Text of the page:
Big changes, more emphasis on exams coming for NCEA level school students ...

Photo / NZH

Photo / NZH

Kiwi students are set to face new changes to the NCEA system.

An overhaul of NCEA was announced today and will see more emphasis on exams and less on internal assessments, as well as a sharper focus on literacy and numeracy skills.

The changes, which are set to be phased in over four years from next year, also remove the qualification's $76.70-a-year fee and the $30 fee for each Scholarship subject.

The Government's final decisions on reforming the National Certificate of Educational Assessment (NCEA) will increase external assessment for all achievement standards from 30 per cent now to a standardised 50 per cent across all subjects - even those that have traditionally been fully assessed internally such as Physical Education.

The new structure will comprise:

  • Each student will sit five to six subjects a year, each worth 20 credits, for a maximum possible 100 or 120 credits.
  • Sixty credits will be required to get each level of NCEA, down from 80 at present.
  • But students must also achieve 20 credits in literacy and numeracy as a "co-requisite" for NCEA which they will be able to achieve at any time from Year 7 onwards, well before the main NCEA assessments start in Year 11.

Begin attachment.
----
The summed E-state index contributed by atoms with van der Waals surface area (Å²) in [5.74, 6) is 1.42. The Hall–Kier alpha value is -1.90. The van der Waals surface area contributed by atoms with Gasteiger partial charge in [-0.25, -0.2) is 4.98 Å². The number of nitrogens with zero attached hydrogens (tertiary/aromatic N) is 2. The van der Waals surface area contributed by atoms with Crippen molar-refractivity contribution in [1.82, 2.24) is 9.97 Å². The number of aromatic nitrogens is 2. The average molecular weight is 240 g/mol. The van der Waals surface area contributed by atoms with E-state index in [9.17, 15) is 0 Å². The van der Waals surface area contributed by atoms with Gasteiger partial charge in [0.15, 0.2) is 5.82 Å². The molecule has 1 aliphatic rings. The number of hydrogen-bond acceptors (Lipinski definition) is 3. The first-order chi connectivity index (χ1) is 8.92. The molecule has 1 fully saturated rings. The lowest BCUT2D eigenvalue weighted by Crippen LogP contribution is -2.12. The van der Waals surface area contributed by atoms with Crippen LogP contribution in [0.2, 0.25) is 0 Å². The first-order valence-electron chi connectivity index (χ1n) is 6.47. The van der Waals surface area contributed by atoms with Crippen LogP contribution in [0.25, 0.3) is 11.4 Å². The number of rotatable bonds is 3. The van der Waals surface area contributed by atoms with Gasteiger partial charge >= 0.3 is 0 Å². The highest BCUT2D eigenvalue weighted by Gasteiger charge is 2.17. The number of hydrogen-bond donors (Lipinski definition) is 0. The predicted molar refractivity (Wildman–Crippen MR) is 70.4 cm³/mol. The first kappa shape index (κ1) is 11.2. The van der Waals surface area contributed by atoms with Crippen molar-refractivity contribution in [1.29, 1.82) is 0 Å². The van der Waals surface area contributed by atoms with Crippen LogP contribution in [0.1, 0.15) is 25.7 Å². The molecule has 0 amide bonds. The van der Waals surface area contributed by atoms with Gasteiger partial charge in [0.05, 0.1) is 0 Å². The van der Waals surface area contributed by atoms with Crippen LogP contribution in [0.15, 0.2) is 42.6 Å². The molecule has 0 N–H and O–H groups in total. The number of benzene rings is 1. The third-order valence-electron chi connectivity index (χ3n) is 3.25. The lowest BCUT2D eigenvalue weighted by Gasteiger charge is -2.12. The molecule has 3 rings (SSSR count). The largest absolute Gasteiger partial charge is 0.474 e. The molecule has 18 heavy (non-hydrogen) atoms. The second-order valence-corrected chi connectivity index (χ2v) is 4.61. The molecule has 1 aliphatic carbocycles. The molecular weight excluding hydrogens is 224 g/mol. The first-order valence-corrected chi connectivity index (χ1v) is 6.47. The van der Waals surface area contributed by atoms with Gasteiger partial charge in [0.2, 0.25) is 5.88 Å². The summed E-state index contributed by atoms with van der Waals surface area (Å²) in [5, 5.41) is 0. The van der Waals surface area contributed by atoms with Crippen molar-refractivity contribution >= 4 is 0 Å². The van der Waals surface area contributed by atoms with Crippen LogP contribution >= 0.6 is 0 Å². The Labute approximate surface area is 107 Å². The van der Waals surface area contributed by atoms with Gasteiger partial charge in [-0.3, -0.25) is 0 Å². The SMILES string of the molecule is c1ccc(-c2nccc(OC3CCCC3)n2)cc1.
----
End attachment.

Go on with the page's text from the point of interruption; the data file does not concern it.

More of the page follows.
The reduced credit requirements are intended to stop students and teachers wasting time on building up and marking massive credit surpluses.

The changes represent a sharp shift back to the rigid subject-based systems of School Certificate and University Entrance that existed before NCEA was introduced in 2002.

The system will still include the opportunity to take "unit standards" in vocational areas such as trades, which accounted for just under a fifth of all NCEA standards assessed in 2017.

But "achievement standards", which made up the other four-fifths of the standards assessed in 2017, will be grouped into 20-credit subjects in which half of the standards will be internally assessed and the other half externally assessed.

The new structure appears to leave no room for extras, such as driver's licences or first aid courses, which many schools encourage students to take on top of their main subjects to get them over the NCEA pass mark each year.

This article was originally published on the NZ Herald and is republished here with permission.